Analysis: Harris has firmly established himself among the elite cornerbacks of the NFL. Not only can he shutdown opposing receivers, but he's physical for his size, and willing to stick his nose into the muss and make a tackle.
For the first time in his career, Harris was named a first-team All-Pro, to go along with his third consecutive Pro Bowl selection. He made second-team All-Pro in 2014 and 2015.
18. Aqib Talib, Cornerback (unranked in 2015)
Aqib Talib has always had the potential to be the game’s best cornerback, but in the past, we have only ever seen it in flashes, or for brief stretches before he lapsed and we saw him surrender big plays. 2016 was the first year he put it all together, and went the entire year without surrendering a touchdown. Talib allowed just 53.0 percent of passes thrown his way to be caught, for a passer rating of only 49.5, and for much of the year, quarterbacks were statistically better off just throwing the ball away than they were testing Talib in coverage.
Best performance: Week 4 vs. Buccaneers, 92.6 grade
Key stat: Talib didn’t surrender a catch longer than 26 yards all season.
Analysis: Aqib Talib, after a tumultuous offseason, stepped into 2016 with a vengeance. As PFF intimated, when he puts it all together, nobody in the NFL is better than Talib. He was deserving of his first-team All-Pro selection.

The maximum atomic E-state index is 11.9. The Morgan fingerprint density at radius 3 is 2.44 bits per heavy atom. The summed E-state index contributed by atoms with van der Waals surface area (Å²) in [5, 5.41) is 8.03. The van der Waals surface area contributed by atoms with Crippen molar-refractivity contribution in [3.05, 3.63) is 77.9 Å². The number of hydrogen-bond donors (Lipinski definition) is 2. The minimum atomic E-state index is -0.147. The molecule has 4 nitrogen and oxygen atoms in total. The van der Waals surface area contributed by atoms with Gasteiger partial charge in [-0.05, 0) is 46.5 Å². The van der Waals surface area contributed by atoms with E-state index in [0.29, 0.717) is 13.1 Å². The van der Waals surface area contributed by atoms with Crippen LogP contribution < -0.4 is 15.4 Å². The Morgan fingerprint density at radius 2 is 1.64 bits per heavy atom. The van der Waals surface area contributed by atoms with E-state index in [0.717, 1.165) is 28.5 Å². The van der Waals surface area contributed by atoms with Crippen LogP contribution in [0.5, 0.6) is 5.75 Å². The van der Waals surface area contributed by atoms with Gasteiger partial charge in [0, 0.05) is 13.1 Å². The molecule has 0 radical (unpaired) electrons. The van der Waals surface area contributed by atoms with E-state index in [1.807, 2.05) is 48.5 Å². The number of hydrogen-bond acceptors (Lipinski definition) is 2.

He has the prototypical size and measurables to go along with an elite skill-set. What often gets overlooked when analyzing Talib is his football acumen and film room expertise. How do you think he's managed to return nine interceptions for a touchdown in his nine-year career?
14. Von Miller, Edge, (ranked 4 in 2015)
Any concerns that Von Miller’s play would cool down in 2016 after getting a monster contract from the Broncos following his Super Bowl year were wide of the mark. Miller was once again a beast this year and recorded multiple game-changing performances. He ended the season with 24 combined sacks and hits, with 55 additional hurries also to his name. It’s his run defense, though, that may be the most under-appreciated aspect of his game. Miller led all edge defenders this year with 53 defensive stops, nine more than any other player. He may not be the biggest player in any defensive front, but Miller will impact the run game in exactly the same way as he does the passing game: with quickness and agility.
Best performance: Week 12 vs. Chiefs, 93.0 grade
Key stat: Miller recorded 79 total QB pressures over the season, as well as 53 defensive stops (the most defensive stops among all edge defenders).
He was in the running for Defensive Player of the Year, but fell just shy to Khalil Mack. Had Miller not disappeared to a degree down the stretch (didn't register a sack in the final four games), I have no doubt he would have followed up his Super Bowl MVP award with the DPoY.
Regardless, the Broncos are certainly getting their money's worth from Miller. He remains the most explosive — and complete — edge player in the game.
Chad Jensen is the Publisher of Mile High Huddle. You can find him on Twitter @ChadNJensen.